Wednesday, July 23, 2014

The lavender thief

I am generally a respecter of private property, not least in my own neighborhood. Every year, walking, I pass thousands and thousands of houses, and it is a rare thing indeed for me to step a single inch off the public sidewalk. Perhaps I will shyly do it a couple times in the spring with my wife to smell a magnolia or lilac or two, and possibly petting a stray cat will bring my toes or knee onto someone's road verge, but that's the extent of it. 

If a neighbor is growing tomatoes and those tomatoes are ripely and gloriously bulging out over the path I primly look the other way. A hedge of raspberries might be teeming with fruit and falling to the ground ripe and abandoned, but I manage to resist. Not a single one of those berries is mine. And I wouldn't dare to cut across anyone's yard for a short cut, even if I'm in a hurry. I'd feel just weird being in someone else's yard. I just stay out.

And as to flowers, well, I like looking at them. This is indeed a lovely time for it. I look a lot, but I would think myself mad if I started cutting myself a bouquet. I would never dream of popping up the path of some pretty house, pulling out my penknife, and clipping a few Asters for myself or something. What kind of person, I ask you, would reach into someone's yard and pluck out flowers that a person carefully planted and nurtured and grew just to make their yard, and the very world I'm walking in, prettier?

Me, it turns out.

I am that person.

I am absolutely incapable of walking past a blooming lavender plant and not pulling off a bit of flower. I take a little snip right from the end without ever breaking my stride. I roll and crush the small stalk of flower in my fingers and then I smell it. The smell to me is Summer. Right now I feel I can smell the ghost of lavender I crushed in my fingers on my walk in the morning 12 hours ago. I stole flowers from at least three different big, sidewalk verging, lavender plants. I will do it again tomorrow, from every single lavender plant I pass. It is a tithe I take from the world. It is the reason for summer.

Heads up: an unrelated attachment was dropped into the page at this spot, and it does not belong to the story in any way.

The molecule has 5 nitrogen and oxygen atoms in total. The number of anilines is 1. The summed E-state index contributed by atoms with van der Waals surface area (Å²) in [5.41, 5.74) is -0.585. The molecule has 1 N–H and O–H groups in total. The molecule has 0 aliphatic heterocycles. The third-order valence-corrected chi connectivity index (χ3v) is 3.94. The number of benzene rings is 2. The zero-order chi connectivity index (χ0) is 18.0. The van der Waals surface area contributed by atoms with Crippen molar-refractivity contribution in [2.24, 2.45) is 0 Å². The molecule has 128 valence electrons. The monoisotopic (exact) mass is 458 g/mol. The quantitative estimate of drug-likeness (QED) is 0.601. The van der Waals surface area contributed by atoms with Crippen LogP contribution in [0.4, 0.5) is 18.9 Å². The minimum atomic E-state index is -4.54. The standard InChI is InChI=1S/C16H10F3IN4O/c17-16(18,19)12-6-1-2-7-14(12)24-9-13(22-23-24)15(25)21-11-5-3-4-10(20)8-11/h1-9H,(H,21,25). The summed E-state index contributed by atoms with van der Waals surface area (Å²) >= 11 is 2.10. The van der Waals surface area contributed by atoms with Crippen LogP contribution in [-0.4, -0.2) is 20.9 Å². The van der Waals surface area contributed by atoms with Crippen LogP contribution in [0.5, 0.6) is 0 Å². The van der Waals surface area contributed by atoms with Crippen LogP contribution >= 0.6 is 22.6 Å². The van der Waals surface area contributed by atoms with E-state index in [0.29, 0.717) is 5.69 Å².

Is it a crime? I ask you. Is it a sin?

Of course it is, but what a tiny one! The plants all live heartily on. The homeowners are oblivious. And without it the whole hot steaming mess of Summer would have no point. We might as well close up this place at the end of spring. We might as well shut down the world until the leaves have started to change color and there is a hint of bite to the wind. July and August have no beating heart without the smell of crushed lavender. Lavender saves summer.

Could I grow some lavender of my own? Alas, first of all I doubt I could because my yard is too shady. But more importantly I am beginning to think that lavender doesn't quite smell right if it is properly obtained. It has to be stolen wantonly and with religious consistency for its soft purple smell to come all the way out. Lavender, while lovely, is only made into summer by truancy and vandalism. I am here to do it.

I am the lavender thief.

2 comments:

  1. I wish you would walk past my house. The lavender bushes in my front garden are the bullies of the patch, crowding out the roses and threatening to envelop the mailbox. They scratch at my husband's car as he backs out of the driveway. Take all you want! I hate it! Although once I got in a very bad mood and decided to chop it all down to very small thin columns and in the midst of my rage, I was suddenly like a cat with catnip, purring and rolling around and peaceful, it smelled so good.

    I tend to do what you do, as well. But I do it with rosemary shrubs. I pull off the end of a stem and rub it all over the palms of my hands. I love that smell.

    ReplyDelete
    Replies
    1. Yes, I think I would be the same way with Rosemary, and I might even like it better than lavender, but we don't really have that growing up here on the North Coast. That's what we're supposed to call it now, the north coast. I read about it in Minnesota Monthly Magazine.

      Also, crowding out roses seems rough. Roses, after all, are better than lavender too. Who knew so many things were better than lavender? We had a vase of roses at the front desk of the library this week and I never found out how they got there. They were lovely but did not smell much. Tonight a woman came up to smell them and said they were not real roses. "I am from Egypt" she said in a strong and challenging to understand accent "And in Egypt all the roses have a beautiful smell."

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